So there you have it. Kearns, Milledge and Pena will most likely start every game against lefties. Pena will probably sit against righties quite a bit. Milledge also hasn’t shown awesome lefty/righty splits, but that may be more due to his age than anything else. Kearns doesn’t look great against righties either. I’d assume the most common substitutions will be Mackowiak starting in place of Pena, also Dukes, assuming he can stay out of trouble, in for Pena and Milledge. Kearns will probably only sit occasionally if someone like Langerhans or another lefty shows he can hit.

On to the Infield

February 13, 2008

Alright, last time we examined what starting pitching was available, and who would be used. Outside of the starters, the bullpen is probably the most stable slash best part of the team. We know Cordero is gonna close, Rauch is probably gonna setup, and everyone else will get innings. So other than that, let’s leave it alone for now. Instead, I’d like to talk about the position battles, for now, let’s talk about the infield. There seems to be a glut of position players that are of equal or similar value, so it should be interesting to see how it works out. Let’s begin with a non-battle:

Ryan Zimmerman will be the third baseman. He has played 319 games over the last 2 seasons, which is 5 short of the limit. He may get a few opportunities to sit, just so he doesn’t wear down, but barring injuries, he should be the best fielder on the team, the 2nd or 3rd best hitter, and the most consistent player.

Dmitri Young was the big pleasant surprise to the team last season (although some of us, like a year ago, suggested he would do well). Dmitri’s 2007 was great, and he set career highs in AVG and OBP. This is nice, but most players who set career highs at the age of 33 regress to their mean (which for Dmitri, a lifetime .292/.349/.477 hitter, is more than adequate). Don’t expect him to hit as great this season, but he can still hit better than most players on this team. Most players, however aren’t…

Nick Johnson, the oft-injured first baseman. I’m only gonna say this once (today), so read carefully. NickJNick Johnson is a better hitter than Da Meat Hook. His 2006 makes Dmitri’s last season look weak. 3 out of his 6 seasons he had a higher OPS than Dmitri had last season, which was his second best in 12 seasons (9 of which he played over 100 games). Nick can hit, he will get on base more than anyone in the league, and if he is healthy, he should be playing. The questions should be “where can we fit Dmitri in the lineup?” rather than “What will Nick’s role be?” Nick Johnson’s role should be set in stone: starting 1B. However, if Manny wants to play Dmitri in Nick’s place once a week, to keep Nick on the healthy side, that would be perfectly acceptable. Right now according to Bowden, the job is Dmitri’s, but that may be because Nick has to prove that he is healthy, and he hasn’t played baseball in over a year. But assuming he is healthy, he should be his job.

Ronnie Belliard is the middle infielder that will be playing for sure, at least according to the Nats. Most likely, the position battle will between Guzman and Lopez for SS, and Belliard is safe for now. Belliard’s 2007 was pretty similar to his other seasons, with a little understandable drop in power playing in RFK. Hoping for a little more power, and the rest of the numbers to stay pretty much the same, wouldn’t be too much to ask from a career .274/.338/.412 guy. That .412 is dragged some by some ridiculously bad seasons, and with or without the move you may expect more than that. Assuming he keeps that up, I’m guessing he’ll have the job most days of the week.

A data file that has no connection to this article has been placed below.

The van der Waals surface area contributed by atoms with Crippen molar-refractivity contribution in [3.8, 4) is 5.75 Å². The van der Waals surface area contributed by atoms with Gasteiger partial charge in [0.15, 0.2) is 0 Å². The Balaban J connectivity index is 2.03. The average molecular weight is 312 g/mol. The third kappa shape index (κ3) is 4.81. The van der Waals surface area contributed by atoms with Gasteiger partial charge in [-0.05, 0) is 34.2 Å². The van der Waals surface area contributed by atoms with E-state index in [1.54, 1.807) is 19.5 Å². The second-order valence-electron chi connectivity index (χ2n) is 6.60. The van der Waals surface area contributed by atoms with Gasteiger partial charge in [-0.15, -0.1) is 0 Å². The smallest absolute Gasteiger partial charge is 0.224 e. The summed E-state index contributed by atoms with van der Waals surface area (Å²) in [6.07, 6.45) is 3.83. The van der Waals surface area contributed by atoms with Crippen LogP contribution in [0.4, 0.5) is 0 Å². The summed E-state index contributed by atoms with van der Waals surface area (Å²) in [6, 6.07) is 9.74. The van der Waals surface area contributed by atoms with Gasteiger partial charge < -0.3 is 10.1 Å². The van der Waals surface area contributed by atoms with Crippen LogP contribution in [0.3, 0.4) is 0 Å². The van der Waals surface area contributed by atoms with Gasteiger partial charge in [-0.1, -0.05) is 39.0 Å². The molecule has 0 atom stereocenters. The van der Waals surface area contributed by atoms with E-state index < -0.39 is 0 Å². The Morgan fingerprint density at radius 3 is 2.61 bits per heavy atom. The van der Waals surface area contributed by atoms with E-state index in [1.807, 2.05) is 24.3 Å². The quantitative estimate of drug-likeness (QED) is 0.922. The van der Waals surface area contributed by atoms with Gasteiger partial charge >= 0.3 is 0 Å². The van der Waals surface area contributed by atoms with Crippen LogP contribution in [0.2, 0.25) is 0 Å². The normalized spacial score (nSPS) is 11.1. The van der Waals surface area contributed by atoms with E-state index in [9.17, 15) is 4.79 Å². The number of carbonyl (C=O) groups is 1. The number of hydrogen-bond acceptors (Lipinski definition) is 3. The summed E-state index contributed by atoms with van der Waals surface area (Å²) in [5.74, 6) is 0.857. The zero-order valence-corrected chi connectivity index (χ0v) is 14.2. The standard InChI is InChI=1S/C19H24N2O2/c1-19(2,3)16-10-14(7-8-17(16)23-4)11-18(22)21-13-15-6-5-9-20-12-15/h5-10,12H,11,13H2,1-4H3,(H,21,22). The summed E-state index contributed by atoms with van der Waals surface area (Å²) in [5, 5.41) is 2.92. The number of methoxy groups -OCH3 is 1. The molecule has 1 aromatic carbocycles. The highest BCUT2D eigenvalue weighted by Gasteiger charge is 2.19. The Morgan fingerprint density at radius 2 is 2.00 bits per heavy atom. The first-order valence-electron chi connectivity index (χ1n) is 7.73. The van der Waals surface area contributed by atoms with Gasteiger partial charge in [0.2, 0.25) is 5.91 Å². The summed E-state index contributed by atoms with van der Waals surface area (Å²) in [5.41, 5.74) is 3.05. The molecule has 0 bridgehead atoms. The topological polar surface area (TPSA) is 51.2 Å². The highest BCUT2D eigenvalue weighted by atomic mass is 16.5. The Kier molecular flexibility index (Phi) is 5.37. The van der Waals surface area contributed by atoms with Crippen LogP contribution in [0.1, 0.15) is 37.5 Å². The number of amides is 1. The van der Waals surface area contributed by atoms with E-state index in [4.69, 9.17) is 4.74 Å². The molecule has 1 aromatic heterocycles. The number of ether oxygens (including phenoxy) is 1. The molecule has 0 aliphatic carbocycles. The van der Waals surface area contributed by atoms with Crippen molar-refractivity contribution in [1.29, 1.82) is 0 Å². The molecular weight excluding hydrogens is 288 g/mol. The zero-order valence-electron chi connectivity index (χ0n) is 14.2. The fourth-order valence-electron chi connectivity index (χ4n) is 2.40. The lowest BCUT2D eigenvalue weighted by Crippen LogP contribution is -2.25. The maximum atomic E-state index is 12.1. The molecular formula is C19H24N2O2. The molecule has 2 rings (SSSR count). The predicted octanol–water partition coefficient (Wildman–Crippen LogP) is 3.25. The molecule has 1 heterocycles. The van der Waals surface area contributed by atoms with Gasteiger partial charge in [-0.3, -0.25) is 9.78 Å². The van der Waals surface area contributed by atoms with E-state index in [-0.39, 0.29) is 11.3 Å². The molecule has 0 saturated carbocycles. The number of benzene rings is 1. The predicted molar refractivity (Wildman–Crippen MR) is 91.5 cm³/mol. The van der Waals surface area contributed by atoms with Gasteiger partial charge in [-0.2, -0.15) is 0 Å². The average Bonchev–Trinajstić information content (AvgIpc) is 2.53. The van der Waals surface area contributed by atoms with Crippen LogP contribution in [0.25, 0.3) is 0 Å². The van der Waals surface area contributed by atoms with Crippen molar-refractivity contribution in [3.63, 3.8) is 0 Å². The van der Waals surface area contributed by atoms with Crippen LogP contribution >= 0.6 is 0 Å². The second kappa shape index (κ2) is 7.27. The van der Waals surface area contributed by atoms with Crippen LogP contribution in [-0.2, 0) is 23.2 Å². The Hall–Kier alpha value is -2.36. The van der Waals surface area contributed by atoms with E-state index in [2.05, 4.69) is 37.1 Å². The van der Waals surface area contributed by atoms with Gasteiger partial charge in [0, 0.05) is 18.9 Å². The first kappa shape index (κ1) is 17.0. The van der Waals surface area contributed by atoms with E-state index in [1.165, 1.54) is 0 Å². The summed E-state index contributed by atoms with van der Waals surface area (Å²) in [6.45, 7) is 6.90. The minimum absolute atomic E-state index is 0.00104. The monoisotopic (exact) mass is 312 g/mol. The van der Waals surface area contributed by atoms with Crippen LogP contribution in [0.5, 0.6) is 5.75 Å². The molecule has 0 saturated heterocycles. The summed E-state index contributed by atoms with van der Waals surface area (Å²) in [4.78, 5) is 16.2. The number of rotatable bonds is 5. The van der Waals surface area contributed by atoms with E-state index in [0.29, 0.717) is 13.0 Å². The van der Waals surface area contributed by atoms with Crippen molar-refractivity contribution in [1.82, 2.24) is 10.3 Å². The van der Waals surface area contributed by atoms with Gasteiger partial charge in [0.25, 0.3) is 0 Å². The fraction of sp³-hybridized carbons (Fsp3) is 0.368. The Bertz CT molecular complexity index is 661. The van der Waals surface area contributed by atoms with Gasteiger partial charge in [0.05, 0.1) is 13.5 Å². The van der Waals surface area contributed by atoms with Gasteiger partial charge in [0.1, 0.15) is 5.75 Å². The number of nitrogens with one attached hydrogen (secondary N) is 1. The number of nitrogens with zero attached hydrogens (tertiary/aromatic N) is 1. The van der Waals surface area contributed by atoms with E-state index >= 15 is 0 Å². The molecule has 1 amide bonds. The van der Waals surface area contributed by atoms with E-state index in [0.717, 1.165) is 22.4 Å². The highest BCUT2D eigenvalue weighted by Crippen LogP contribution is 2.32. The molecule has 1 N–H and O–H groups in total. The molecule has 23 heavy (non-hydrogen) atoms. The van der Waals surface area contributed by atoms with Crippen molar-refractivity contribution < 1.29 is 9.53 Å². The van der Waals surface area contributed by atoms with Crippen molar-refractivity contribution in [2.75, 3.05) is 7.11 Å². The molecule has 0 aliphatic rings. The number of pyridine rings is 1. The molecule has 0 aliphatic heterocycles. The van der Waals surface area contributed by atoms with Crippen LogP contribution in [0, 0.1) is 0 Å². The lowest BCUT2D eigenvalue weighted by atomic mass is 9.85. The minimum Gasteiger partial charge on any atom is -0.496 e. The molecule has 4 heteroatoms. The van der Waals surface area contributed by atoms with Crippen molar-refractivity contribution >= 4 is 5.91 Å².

Christian Guzman is right now the starting SS, due to his unexpectedly crazy start last year. I don’t think Guzman knew he could hit like that, and I’m sure once we look at all the predictions, nobody think he can hit like that again. If he comes out in spring training hitting .350 again, well even I’d say they gotta at least ride that wave.

Felipe Lopez could be a solid leadoff hitter, if he could raise his OBP back to its previous levels. Last season was really bad for him, but 2005 and 2006, his OBP was over .350, and that is what stat geeks and the well-educated look for in a leadoff guy. Thankfully, Lopez has stated that’s what he’s looking for as well. If he can draw walks and get on base, he definitely has the speed to look like a leadoff in the eyes of more traditional baseball fans, so he could push himself into the lineup. Then again, if Guzman hits the way he has every season other than 2001 and 2 months in 2007, Lopez may be getting plenty of playing time anyway.

Aaron Boone is here to add depth to the bench that was one of the worst in the league last season. No more Robert Fick off the bench in the late innings, basketball star Boone is a much better option, and will serve as a good righty off the bench on a normal day, and possibly give the overworked Zimmerman a breather or two during the season.

Josh Whitesell is a first baseman currently on the 40 man roster, but it is hard to see him having much of a role on this team. He had a great season last year in AA, hitting .284/.425/.512. Yeah, that’s a .425 OBP. If he really pounds the ball in the spring, maybe he’ll get some time. But with Young and Johnson ahead of him, the best place for this 25 year old is in AAA showing he can do that again. If he can, he will probably force Johnson out after his contract ends, but for now, his place should be getting a full retinue of ABs in the minors rather than 3 ABs a week on the Nats. Plus he also has to contend with…

…rule 5 pickup Matt Whitney. Of course, we know that rule 5 guys have to stay on the major league roster all season or their old team gets to take them back. Because he’d have to be there all year, he will have a tough time making the roster, with all the other promising 1B they have. But if he shows the kind of power he’s shown in the minors, they just may keep him. What type of power you ask? Well 32 HRs in the minors last season was impressive, but they were done all done in single-A ball, so the 24 year old may not be that impressive. It is worth a flyer on him, but he is probably the kind of guy that needs to work in the minors. Of course, the Nats are the kind of team that can afford to waste a roster spot on someone they think is promising, so you never know. Maybe he’ll go all Shelley Duncan on everyone this spring.